Take a plastic straw, for instance (you’ve probably heard a lot about these lately). We use it once, to finish a drink, and then toss it in the trash without much thought. But the entire lifecycle of a straw is one unsustainable decision after another. The plastic, for starters ,is made of raw materials created through chemical, thermal and fossil fuel energy -- resources dug out of the earth and burned, polluting the air and unable to reused. Once turned from chemicals into straws, they’re then packaged into paper boxes made by harvesting massive forests, and finally transported to be sold in the aisles of your convenience store through fossil-fuel emitting trucks or planes. We use the straw once, throw it away, and the process begins again and again and again.
So what can we do?
That’s where “sustainable” comes in. The more we can develop products, utilities, systems, materials -- you name it -- that are designed to last or be repurposed, created from sources that are renewable and produced in a way that doesn’t diminish resources, the more we protect our planet’s precious resources from depletion.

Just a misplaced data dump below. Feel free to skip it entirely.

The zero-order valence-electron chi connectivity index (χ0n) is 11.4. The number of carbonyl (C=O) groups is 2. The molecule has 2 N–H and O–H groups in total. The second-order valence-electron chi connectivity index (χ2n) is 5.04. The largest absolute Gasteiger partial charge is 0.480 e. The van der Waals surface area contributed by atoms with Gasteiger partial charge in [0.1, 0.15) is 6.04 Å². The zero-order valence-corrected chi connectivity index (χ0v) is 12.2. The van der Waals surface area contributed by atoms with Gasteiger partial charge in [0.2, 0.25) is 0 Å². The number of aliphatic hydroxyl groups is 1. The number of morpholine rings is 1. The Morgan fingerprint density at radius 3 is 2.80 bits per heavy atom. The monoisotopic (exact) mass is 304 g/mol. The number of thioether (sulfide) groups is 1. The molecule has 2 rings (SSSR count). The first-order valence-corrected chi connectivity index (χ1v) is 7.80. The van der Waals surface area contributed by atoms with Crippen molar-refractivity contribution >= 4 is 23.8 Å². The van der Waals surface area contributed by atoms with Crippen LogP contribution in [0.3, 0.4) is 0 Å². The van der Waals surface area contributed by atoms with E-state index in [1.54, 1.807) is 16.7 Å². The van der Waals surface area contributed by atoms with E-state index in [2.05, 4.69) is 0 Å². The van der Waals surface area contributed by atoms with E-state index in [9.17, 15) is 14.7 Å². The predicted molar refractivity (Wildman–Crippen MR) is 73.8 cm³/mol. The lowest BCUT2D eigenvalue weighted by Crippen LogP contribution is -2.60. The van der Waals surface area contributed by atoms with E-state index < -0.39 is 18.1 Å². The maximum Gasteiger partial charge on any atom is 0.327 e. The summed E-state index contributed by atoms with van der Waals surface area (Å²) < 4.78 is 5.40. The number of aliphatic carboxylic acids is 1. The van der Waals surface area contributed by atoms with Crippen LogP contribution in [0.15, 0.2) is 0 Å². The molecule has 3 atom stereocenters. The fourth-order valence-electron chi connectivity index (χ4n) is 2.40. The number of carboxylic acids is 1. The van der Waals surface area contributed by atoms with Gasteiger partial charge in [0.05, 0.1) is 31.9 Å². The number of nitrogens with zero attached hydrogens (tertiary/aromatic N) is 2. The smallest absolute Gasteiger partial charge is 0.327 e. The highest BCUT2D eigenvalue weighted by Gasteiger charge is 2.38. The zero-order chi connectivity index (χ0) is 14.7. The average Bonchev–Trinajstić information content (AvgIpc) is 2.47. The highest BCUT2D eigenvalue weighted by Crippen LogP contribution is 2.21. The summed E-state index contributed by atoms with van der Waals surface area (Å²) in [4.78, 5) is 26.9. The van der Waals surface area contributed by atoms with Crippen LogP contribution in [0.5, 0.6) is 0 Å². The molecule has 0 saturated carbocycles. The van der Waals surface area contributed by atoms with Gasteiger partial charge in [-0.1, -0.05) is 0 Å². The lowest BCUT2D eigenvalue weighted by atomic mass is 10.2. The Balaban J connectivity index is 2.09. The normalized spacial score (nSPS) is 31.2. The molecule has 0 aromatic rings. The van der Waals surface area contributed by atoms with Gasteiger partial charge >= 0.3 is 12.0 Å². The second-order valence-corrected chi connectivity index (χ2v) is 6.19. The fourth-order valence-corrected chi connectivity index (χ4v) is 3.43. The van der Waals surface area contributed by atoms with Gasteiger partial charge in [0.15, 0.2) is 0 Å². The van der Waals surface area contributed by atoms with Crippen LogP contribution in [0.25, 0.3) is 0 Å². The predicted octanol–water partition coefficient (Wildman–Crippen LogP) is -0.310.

Wriggly Toes produces Organic Kids Bedding that is “sustainable,” and we mean it in every sense of the word. From supply chain to production, we create bedding with minimal environmental impact, with careful and efficient consumption of water and energy.
We also only release four designs at a time, allowing us to avoid the unsustainable trap of overproducing any one item. And what’s more, our bedding is made from 100 percent organic cotton. That means the raw materials we use are grown without the use of harmful pesticides, which poison soil and wash into waterways, polluting drinking water and killing wildlife.
We are both Oeko-Tex-certified and GOTS (Global Organic Textile Standard) certified. Oeko-Tex textiles and fabrics are certified free of harmful chemicals and are safe for human use, and GOTS certification affirms we only use organic textiles, whose raw materials are grown and harvested with no exposure to fertilisers and pesticides.
Our manufacturing process is also sustainable and socially responsible, with ethical labour used every step of the way. And as part of our business model, we also give a portion back to create positive change in our world. Part of the proceeds from the purchase of each set of our kids’ bedding is donated to the Australian Childhood Foundation, an organization that works to defend the right of all children to a safe and loved childhood.
That’s what a life cycle of sustainability looks like. From sourcing materials to manufacturing products to selling them, the environment is considered at every step of the process.